The content on this webpage contains paid/affiliate links. When you click on any of our affiliate link, we/I may get a small compensation at no cost to you. See our affiliate disclosure for more info -----------------------
Last updated on June 6th, 2017 at 02:23 am
While insurgents have been blowing themselves apart in Israel and Iraq, a silence has prevailed about what suicide bombing actually involves. Like hunger strikers, suicide bombers are not necessarily in love with death.
Their head-removing comrades respectfully disagree.
They kill themselves because they can see no other way of attaining justice; and the fact that they have to do so is part of the injustice.
Got the interview transcripts to back this up, mate? As well, suicide bombers don’t merely kill themselves; they kill others. At what point will Eagleton consider the murders of those targeted by his human justice-seeking missiles?
It is possible to act in a way that makes your death inevitable without actually desiring it. Those who leapt from the World Trade Centre to avoid being incinerated were not seeking death, even though there was no way they could have avoided it.
You might think this the single most revolting comment you’ll likely read all year. Perhaps it is, although Eagleton immediately attempts a yet more disgusting observation:
Ordinary, non-political suicides are those whose lives have come to feel worthless to them, and who, accordingly, need a quick way out. Martyrs are more or less the opposite. People like Rosa Luxemburg or Steve Biko give up what they see as precious (their lives) for an even more valuable cause. They die not because they see death as desirable in itself, but in the name of a more abundant life all round.
Abundant life for all! Through the gift of suicide bombing!
Suicide bombers also die in the name of a better life for others; it is just that, unlike martyrs, they take others with them in the process.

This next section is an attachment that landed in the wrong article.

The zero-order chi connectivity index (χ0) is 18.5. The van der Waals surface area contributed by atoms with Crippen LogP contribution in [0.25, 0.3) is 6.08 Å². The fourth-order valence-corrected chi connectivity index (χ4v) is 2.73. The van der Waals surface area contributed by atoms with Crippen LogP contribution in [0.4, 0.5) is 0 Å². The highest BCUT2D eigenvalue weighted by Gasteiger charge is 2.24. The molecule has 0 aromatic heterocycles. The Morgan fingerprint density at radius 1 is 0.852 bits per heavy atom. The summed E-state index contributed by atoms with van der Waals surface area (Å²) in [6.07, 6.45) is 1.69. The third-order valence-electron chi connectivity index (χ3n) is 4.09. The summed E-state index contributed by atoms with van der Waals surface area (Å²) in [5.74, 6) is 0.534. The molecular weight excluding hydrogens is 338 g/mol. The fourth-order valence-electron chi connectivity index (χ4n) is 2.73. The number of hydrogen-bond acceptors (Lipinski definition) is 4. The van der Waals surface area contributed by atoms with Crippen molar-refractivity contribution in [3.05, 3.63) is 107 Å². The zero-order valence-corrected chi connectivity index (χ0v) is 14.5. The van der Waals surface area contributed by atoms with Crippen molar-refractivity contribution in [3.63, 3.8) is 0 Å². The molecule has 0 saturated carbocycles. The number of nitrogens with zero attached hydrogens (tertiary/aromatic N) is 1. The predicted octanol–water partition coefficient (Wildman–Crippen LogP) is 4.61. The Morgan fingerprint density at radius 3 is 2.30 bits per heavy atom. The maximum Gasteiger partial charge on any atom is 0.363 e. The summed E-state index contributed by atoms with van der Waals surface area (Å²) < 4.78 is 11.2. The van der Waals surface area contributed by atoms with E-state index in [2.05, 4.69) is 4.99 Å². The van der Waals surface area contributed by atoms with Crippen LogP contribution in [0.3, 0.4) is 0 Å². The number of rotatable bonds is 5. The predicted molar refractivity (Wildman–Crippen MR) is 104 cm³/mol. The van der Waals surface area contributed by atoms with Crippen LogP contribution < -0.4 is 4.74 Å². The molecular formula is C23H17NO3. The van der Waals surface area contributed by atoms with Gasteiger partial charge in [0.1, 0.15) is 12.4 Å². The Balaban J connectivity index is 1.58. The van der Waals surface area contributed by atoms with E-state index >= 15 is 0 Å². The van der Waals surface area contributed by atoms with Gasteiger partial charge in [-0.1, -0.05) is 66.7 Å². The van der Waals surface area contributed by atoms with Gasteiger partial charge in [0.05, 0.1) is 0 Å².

Key phrase: “It is just that …�? Such a minor distinction. Why quibble?
The martyr bets his life on a future of justice and freedom; the suicide bomber bets your life on it. But both believe that a life is only worth living if it contains something worth dying for.
Teenage poetry meets Islamofascism. Sweet.
On this theory, what makes existence meaningful is what you are prepared to relinquish it for. This used to be known as God; in modern times it is mostly known as the nation. For Islamic radicals it is both inseparably.
On the contrary; for Semtex-swathed Islamic radicals, separation is inevitable.
The bomber forces a contrast between the extreme kind of self-determination involved in taking his own life and the lack of such self-determination in his everyday existence. If he could live in the way he dies, he would not need to die.
Living in the way he dies would require the rest of us to die.
At least his death can be his death, and thus a taste of freedom. The only form of sovereignty left to you is the power to dispose of your own death.
Eagleton has already forgotten the suicide bomber’s primary aim.
Suicide, as Dostoevsky recognised, means the death of God, since you usurp his divine monopoly over life and death. What more breathtaking form of omnipotence than to do away with yourself for all eternity?
To remind Terry: they kill other people. Children. The elderly. Innocents.
Suicide bombers and hunger strikers are out to transform weakness into power.
The Melbourne Age, by running this obscene piece, has transformed “mainstream broadsheet�? into “fiesty new competitor for tiny pro-terror niche market�?. Send a letter.